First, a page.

As such, this deal is dwarfed by this year’s blockbuster crypto M&A deals such as Binance’s acquisition of CoinMarketCap, estimated to be worth $400 million, and FTX’s $150 million deal to acquire Blockfolio.

Read More: ‘They Have the Users’: Binance CEO Explains Why He Bought CoinMarketCap

What makes this deal unusual is that the two companies’ utility tokens, VGX and LGO, will be swapped into newly minted tokens featuring decentralized finance (DeFi) functions such as community governance and staking at an initial interest rate of 7%.

“We think this is really taking the old-school mergers and acquisitions to the token world, which hasn’t been done before,” Steve Enrlich, Voyager’s co-founder and chief executive officer, told CoinDesk.

Upon completion, Voyager, which is publicly listed on the Canadian Securities Exchange, will issue one million shares for the acquisition and operate in the European retail market with LGO’s Virtual Asset Service Provider registration with the French Financial Markets regulator (AMF). All activities will be conducted under the Voyager brand and LGO will discontinue its institutional services on Oct. 31. Shares of Voyager closed at C$0.67 ($0.51) on Wednesday. 

Read More: Voyager to Pay Interest on DeFi Tokens to Gain Brokerage Clients

Hugo Renaudin, co-founder and chief executive officer of LGO, told CoinDesk that the French company made the deal after it decided to shift its focus from institutional clients to increasing value for its token holders.

“The key decision-maker is what will bring the most value to our tokens,” Renaudin said. “So we have this token. We have token holders and they’re mostly retail [clients].”

LGO launched an initial coin offering (ICO) in February 2018, according to its website, which raised 3,600 bitcoin (worth about $36 million at the time). The company’s white paper shows that 60% of the tokens were distributed through a pre-sale process, while 20% of the supply went to LGO’s founders and advisors.

At its peak in April 2018, the LGO token’s market cap was nearly $40 million, according to data from CoinMarketCap. On Wednesday, that value was calculated to be $1.5 million.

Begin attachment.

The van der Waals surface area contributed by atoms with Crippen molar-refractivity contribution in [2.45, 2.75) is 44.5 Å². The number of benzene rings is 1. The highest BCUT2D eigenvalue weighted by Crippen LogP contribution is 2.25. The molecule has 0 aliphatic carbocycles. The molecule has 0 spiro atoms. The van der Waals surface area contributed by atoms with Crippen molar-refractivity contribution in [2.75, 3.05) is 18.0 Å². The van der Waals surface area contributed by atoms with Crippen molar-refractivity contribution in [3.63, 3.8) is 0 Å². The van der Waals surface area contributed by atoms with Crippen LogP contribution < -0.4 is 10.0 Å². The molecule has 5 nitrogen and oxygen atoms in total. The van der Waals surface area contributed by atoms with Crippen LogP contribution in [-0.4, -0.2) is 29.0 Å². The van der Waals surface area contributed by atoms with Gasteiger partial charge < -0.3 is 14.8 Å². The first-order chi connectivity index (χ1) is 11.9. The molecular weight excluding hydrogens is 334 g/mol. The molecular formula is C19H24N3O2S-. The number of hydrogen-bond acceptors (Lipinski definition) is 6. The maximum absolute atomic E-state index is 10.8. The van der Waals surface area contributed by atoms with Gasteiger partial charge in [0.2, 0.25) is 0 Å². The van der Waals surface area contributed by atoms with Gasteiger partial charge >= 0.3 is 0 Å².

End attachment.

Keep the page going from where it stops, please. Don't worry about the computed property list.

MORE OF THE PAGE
Renaudin told CoinDesk that the company’s other option would have been focusing on better serving its institutional clients, which means its spot exchange would have to provide new and exotic derivatives products. After consideration, he said that the team had decided to change its focus to retail customers instead.

The merger comes during a time of regulatory crackdown on crypto derivatives trading around the globe. Popular crypto derivatives exchange BitMEX was charged by the U.S. Commodity Futures Trading Commission (CFTC) with facilitating unregistered trading activities, while in the UK, the Financial Conduct Authority (FCA) has banned crypto derivatives for retail consumers.

This is not the first acquisition by Voyager, which went public in early 2019 in a reverse merger with the shell of a Canadian mineral exploration company. Previously, it acquired wallet startup Ethos.io for about $4 million.

Read More: Voyager CEO Says Revenue Growth Accelerates 8-Fold as DeFi Trading Surges

Voyage’s revenue in the most-recent fiscal quarter, which ended Sept. 30, surged to about $2 million, compared with $1.1 million during the fiscal year ending in June.

“We are becoming the financial service firm of the future, which means I will look at acquisitions that can add products, customer assets to the platform, or tokens and other communities that can be accretive to what we are trying to do,” Enrlich said. “And adding these pieces together we are going to either do it organically or through more acquisitions.”

Disclosure

Source: https://www.coindesk.com/voyager-acquires-lgo-token-merger